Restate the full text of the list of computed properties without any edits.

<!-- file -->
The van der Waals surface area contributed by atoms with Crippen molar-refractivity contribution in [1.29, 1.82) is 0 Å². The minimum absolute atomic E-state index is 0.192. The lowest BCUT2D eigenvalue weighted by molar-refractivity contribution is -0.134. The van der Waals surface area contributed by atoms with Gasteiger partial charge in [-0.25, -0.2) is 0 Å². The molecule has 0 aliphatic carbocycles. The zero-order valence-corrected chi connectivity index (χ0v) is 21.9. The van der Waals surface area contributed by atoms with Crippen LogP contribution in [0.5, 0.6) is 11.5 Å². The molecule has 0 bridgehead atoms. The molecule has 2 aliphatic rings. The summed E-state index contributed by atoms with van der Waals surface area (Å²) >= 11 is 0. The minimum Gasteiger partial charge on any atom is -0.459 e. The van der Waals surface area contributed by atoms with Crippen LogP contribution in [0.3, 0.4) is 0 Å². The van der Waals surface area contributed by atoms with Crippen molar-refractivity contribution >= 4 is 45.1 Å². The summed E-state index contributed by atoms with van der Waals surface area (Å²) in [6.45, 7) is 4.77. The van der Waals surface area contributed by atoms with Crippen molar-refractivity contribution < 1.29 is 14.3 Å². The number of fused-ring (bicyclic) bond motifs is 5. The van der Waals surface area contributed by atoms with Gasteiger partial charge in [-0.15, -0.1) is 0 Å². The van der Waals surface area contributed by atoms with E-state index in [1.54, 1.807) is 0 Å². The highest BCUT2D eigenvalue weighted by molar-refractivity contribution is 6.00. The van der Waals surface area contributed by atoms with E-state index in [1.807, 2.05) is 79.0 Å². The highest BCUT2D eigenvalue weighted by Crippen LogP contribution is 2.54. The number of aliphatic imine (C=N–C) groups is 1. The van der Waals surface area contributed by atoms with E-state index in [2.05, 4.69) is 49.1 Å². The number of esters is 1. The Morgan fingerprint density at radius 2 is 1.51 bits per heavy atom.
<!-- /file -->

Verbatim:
The van der Waals surface area contributed by atoms with Crippen molar-refractivity contribution in [1.29, 1.82) is 0 Å². The minimum absolute atomic E-state index is 0.192. The lowest BCUT2D eigenvalue weighted by molar-refractivity contribution is -0.134. The van der Waals surface area contributed by atoms with Gasteiger partial charge in [-0.25, -0.2) is 0 Å². The molecule has 0 aliphatic carbocycles. The zero-order valence-corrected chi connectivity index (χ0v) is 21.9. The van der Waals surface area contributed by atoms with Crippen LogP contribution in [0.5, 0.6) is 11.5 Å². The molecule has 0 bridgehead atoms. The molecule has 2 aliphatic rings. The summed E-state index contributed by atoms with van der Waals surface area (Å²) >= 11 is 0. The minimum Gasteiger partial charge on any atom is -0.459 e. The van der Waals surface area contributed by atoms with Crippen LogP contribution in [0.3, 0.4) is 0 Å². The van der Waals surface area contributed by atoms with Crippen molar-refractivity contribution >= 4 is 45.1 Å². The summed E-state index contributed by atoms with van der Waals surface area (Å²) in [6.45, 7) is 4.77. The van der Waals surface area contributed by atoms with Crippen molar-refractivity contribution < 1.29 is 14.3 Å². The number of fused-ring (bicyclic) bond motifs is 5. The van der Waals surface area contributed by atoms with Gasteiger partial charge in [-0.15, -0.1) is 0 Å². The van der Waals surface area contributed by atoms with E-state index in [1.54, 1.807) is 0 Å². The highest BCUT2D eigenvalue weighted by molar-refractivity contribution is 6.00. The van der Waals surface area contributed by atoms with E-state index in [1.807, 2.05) is 79.0 Å². The highest BCUT2D eigenvalue weighted by Crippen LogP contribution is 2.54. The number of aliphatic imine (C=N–C) groups is 1. The van der Waals surface area contributed by atoms with E-state index in [2.05, 4.69) is 49.1 Å². The number of esters is 1. The Morgan fingerprint density at radius 2 is 1.51 bits per heavy atom.